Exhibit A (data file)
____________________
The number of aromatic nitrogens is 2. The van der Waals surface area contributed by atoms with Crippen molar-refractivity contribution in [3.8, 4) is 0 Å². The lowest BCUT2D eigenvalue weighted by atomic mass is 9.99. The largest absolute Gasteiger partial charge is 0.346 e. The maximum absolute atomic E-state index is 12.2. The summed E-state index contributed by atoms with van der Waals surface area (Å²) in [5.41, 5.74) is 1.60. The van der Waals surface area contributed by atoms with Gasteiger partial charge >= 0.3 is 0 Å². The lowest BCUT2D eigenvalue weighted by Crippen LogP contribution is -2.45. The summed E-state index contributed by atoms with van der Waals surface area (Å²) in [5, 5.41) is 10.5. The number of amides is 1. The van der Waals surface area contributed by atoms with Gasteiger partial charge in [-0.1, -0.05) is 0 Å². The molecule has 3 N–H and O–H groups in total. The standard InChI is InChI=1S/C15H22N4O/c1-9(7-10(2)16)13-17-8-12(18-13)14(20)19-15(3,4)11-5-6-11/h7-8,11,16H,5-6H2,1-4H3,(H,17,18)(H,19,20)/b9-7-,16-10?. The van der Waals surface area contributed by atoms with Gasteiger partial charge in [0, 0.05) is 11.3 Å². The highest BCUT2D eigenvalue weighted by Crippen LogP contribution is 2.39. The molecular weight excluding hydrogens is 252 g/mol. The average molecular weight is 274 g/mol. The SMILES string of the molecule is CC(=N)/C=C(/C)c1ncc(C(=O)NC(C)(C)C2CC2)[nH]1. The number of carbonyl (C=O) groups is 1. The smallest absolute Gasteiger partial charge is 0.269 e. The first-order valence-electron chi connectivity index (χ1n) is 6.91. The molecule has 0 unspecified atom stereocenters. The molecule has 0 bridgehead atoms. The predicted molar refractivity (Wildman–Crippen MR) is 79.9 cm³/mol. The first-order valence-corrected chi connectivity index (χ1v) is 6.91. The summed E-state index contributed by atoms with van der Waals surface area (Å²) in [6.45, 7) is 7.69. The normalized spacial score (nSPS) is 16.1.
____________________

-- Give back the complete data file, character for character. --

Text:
The number of aromatic nitrogens is 2. The van der Waals surface area contributed by atoms with Crippen molar-refractivity contribution in [3.8, 4) is 0 Å². The lowest BCUT2D eigenvalue weighted by atomic mass is 9.99. The largest absolute Gasteiger partial charge is 0.346 e. The maximum absolute atomic E-state index is 12.2. The summed E-state index contributed by atoms with van der Waals surface area (Å²) in [5.41, 5.74) is 1.60. The van der Waals surface area contributed by atoms with Gasteiger partial charge >= 0.3 is 0 Å². The lowest BCUT2D eigenvalue weighted by Crippen LogP contribution is -2.45. The summed E-state index contributed by atoms with van der Waals surface area (Å²) in [5, 5.41) is 10.5. The number of amides is 1. The van der Waals surface area contributed by atoms with Gasteiger partial charge in [-0.1, -0.05) is 0 Å². The molecule has 3 N–H and O–H groups in total. The standard InChI is InChI=1S/C15H22N4O/c1-9(7-10(2)16)13-17-8-12(18-13)14(20)19-15(3,4)11-5-6-11/h7-8,11,16H,5-6H2,1-4H3,(H,17,18)(H,19,20)/b9-7-,16-10?. The van der Waals surface area contributed by atoms with Gasteiger partial charge in [0, 0.05) is 11.3 Å². The highest BCUT2D eigenvalue weighted by Crippen LogP contribution is 2.39. The molecular weight excluding hydrogens is 252 g/mol. The average molecular weight is 274 g/mol. The SMILES string of the molecule is CC(=N)/C=C(/C)c1ncc(C(=O)NC(C)(C)C2CC2)[nH]1. The number of carbonyl (C=O) groups is 1. The smallest absolute Gasteiger partial charge is 0.269 e. The first-order valence-electron chi connectivity index (χ1n) is 6.91. The molecule has 0 unspecified atom stereocenters. The molecule has 0 bridgehead atoms. The predicted molar refractivity (Wildman–Crippen MR) is 79.9 cm³/mol. The first-order valence-corrected chi connectivity index (χ1v) is 6.91. The summed E-state index contributed by atoms with van der Waals surface area (Å²) in [6.45, 7) is 7.69. The normalized spacial score (nSPS) is 16.1.